Gastroenterologists Covington KY

Scatological jokes aside, it turns out that a lot can go wrong after you swallow your supplements or eat a meal. Digestion and absorption might seem like straightforward processes, but for many people, the 30-foot-long digestive tract can hold a series of ambushes on your nutrients.

Jason Samuel, MR
(270) 826-1266
110 E 3rd St Ste 310
Ft Mitchell, KY
Specialties
Gastroenterology
Gender
Male
Education
Graduation Year: 2007

Data Provided by:
Raymond J Timmerman, MD
(859) 781-0644
51 Barrett Dr
Fort Thomas, KY
Specialties
Internal Medicine, Gastroenterology
Gender
Male
Education
Medical School: Univ Of Cincinnati Coll Of Med, Cincinna
Graduation Year: 1951

Data Provided by:
Mark Richard Bibler
(513) 475-7880
222 Piedmont Ave
Cincinnati, OH
Specialty
Gastroenterology, Internal Medicine, Infectious Disease

Data Provided by:
Stephen W Hiltz
(859) 341-3575
425 Centre View Blvd
Crestview Hills, KY
Specialty
Gastroenterology

Data Provided by:
Jonathan Paige Kushner, MD
(513) 558-5244
Medical Sciences Building, 231 Albert Sabin Way,
Cincinnati, OH
Specialties
Gastroenterology
Gender
Male
Education
Medical School: George Washington Univ Sch Of Med & Hlth Sci, Washington Dc 20037
Graduation Year: 1981

Data Provided by:
Donald A Saelinger
(859) 781-2210
525 Alexandria Pike
Southgate, KY
Specialty
Gastroenterology

Data Provided by:
Peter Greenwalt, MR
(440) 808-1212
850 Columbia Pkwy Ste 200
Cincinnati, OH
Specialties
Gastroenterology
Gender
Male
Education
Graduation Year: 2007

Data Provided by:
David Anthony Florez, MD
(513) 584-1000
234 Goodman St
Cincinnati, OH
Specialties
Gastroenterology
Gender
Male
Education
Medical School: Univ Of Cincinnati Coll Of Med, Cincinnati Oh 45267
Graduation Year: 1997

Data Provided by:
Stephen David Zucker, MD
(513) 558-5244
231 Albert Sabin Way,
Cincinnati, OH
Specialties
Gastroenterology
Gender
Male
Education
Medical School: Harvard Med Sch, Boston Ma 02115
Graduation Year: 1985

Data Provided by:
Gail L Bongiovanni
(513) 721-5300
2123 Auburn Ave
Cincinnati, OH
Specialty
Gastroenterology

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Gut Check

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By Jack Challem

Why you don’t absorb the nutrients you should—and what you can do about it

A few years ago, while I was chatting with a nutritionally oriented physician, the conversation drifted to absorption. I asked him how a person really knows if he’s absorbing the supplements he’s taking. The doctor chuckled. “If your supplements go ping in the toilet,” he said, “it’s a sure sign that you’re not absorbing them.”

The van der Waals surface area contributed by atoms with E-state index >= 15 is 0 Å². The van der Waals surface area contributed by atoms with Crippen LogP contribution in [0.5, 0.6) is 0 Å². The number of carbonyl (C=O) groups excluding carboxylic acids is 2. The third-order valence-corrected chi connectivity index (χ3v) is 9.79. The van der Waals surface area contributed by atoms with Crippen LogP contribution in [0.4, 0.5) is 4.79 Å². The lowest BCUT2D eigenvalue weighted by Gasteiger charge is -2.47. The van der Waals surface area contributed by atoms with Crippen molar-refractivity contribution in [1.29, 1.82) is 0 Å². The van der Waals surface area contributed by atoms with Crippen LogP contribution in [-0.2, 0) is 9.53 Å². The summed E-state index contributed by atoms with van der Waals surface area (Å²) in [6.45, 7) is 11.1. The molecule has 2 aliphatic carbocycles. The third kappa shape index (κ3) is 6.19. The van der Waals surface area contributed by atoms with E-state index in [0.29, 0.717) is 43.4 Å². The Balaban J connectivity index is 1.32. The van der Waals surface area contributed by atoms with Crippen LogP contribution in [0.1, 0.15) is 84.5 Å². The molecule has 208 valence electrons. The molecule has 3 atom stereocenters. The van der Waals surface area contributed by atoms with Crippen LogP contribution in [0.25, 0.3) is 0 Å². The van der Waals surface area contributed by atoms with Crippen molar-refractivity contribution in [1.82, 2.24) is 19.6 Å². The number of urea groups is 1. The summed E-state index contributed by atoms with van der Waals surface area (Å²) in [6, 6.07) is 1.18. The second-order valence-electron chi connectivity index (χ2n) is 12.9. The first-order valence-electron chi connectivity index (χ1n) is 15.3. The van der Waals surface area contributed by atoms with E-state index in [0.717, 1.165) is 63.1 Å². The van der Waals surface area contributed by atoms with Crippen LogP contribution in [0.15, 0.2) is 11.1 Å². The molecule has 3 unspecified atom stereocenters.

Scatological jokes aside, it turns out that a lot can go wrong after you swallow your supplements or eat a meal. Digestion and absorption might seem like straightforward processes, but for many people, the 30-foot-long digestive tract can hold a series of ambushes on your nutrients. And worse, some of the problems may arise from the very supplements you take.

The bottom line? You aren’t what you eat. You are what you absorb. The good news is that most bioavailability (the degree to which a nutrient is absorbed into your system and thus physiologically available) problems are relatively easy to solve. We’ve investigated seven of the most common, and we offer clear recommendations to help you get the most out of your supplements and foods.

the tighter the pill

problem: Not all supplements are created equal. Occasionally, tablets get pressed too tightly during manufacturing, so they take much longer to break down and instead wind up passing through your system either partially or wholly unused.

Vitamin companies follow US Pharmacopoeia manufacturing guidelines, which stipulate that a tablet must break apart in your gut in 30 to 60 minutes. That doesn’t always happen, making tablet absorption difficult. Over the past 20 years, many vitamin companies have shifted from tablets to soft- and hard-gel capsules because digestive juices break down the thin gel wall more rapidly to release the capsule’s ingredients.

Excipients pose another potential problem, especially in tablets. These compounds aid consistency in supplement manufacturing; the name is really an umbrella term for fillers, binders, lubricants, and disintegrants. Excipients are technically safe and approved by the FDA, but just because they’re safe doesn’t mean you want these artificial colors and sugars in your vitamins.

Capsules contain fewer excipients than tablets because capsule ingredients don’t have to be pressed together to form a tablet. Tableting machines stamp out tablets in fixed sizes, so companies often have to make a tablet bigger than is strictly necessary to deliver a certain dose. They do that by adding more excipients to the mix. Capsules use excipients to ensure that the powdered mixture is consistent and to fill up a hard-gel capsule so it doesn’t look half empty. Generally speaking health-food store brands of capsules and tablets contain fewer and less-noxious excipients than drugstore or discount brands. In health-food brands, the most common excipient is plant cellulose; drugstore brands usually choose lactose. Cellulose is innocuous, ...

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